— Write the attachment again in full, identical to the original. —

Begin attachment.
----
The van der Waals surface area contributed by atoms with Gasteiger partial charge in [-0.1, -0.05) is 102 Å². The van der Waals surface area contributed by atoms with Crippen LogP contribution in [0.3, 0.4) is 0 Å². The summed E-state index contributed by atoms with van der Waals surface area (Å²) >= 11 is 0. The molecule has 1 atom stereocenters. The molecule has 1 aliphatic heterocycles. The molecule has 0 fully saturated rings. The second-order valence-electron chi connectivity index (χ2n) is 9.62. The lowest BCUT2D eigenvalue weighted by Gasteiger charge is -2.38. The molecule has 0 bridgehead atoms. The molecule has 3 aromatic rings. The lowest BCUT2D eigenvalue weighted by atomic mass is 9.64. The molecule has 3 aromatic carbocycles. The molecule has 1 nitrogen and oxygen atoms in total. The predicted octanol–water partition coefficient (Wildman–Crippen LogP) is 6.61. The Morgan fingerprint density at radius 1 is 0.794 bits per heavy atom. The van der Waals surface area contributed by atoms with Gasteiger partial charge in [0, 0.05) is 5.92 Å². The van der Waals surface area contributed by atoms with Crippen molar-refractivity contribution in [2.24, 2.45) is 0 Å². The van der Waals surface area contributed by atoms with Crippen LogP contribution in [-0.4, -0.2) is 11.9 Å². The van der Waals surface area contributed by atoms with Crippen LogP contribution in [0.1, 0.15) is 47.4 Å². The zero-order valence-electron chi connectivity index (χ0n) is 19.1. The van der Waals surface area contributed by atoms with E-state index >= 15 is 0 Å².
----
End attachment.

The van der Waals surface area contributed by atoms with Gasteiger partial charge in [-0.1, -0.05) is 102 Å². The van der Waals surface area contributed by atoms with Crippen LogP contribution in [0.3, 0.4) is 0 Å². The summed E-state index contributed by atoms with van der Waals surface area (Å²) >= 11 is 0. The molecule has 1 atom stereocenters. The molecule has 1 aliphatic heterocycles. The molecule has 0 fully saturated rings. The second-order valence-electron chi connectivity index (χ2n) is 9.62. The lowest BCUT2D eigenvalue weighted by Gasteiger charge is -2.38. The molecule has 0 bridgehead atoms. The molecule has 3 aromatic rings. The lowest BCUT2D eigenvalue weighted by atomic mass is 9.64. The molecule has 3 aromatic carbocycles. The molecule has 1 nitrogen and oxygen atoms in total. The predicted octanol–water partition coefficient (Wildman–Crippen LogP) is 6.61. The Morgan fingerprint density at radius 1 is 0.794 bits per heavy atom. The van der Waals surface area contributed by atoms with Gasteiger partial charge in [0, 0.05) is 5.92 Å². The van der Waals surface area contributed by atoms with Crippen molar-refractivity contribution in [2.24, 2.45) is 0 Å². The van der Waals surface area contributed by atoms with Crippen LogP contribution in [-0.4, -0.2) is 11.9 Å². The van der Waals surface area contributed by atoms with Crippen LogP contribution in [0.1, 0.15) is 47.4 Å². The zero-order valence-electron chi connectivity index (χ0n) is 19.1. The van der Waals surface area contributed by atoms with E-state index >= 15 is 0 Å².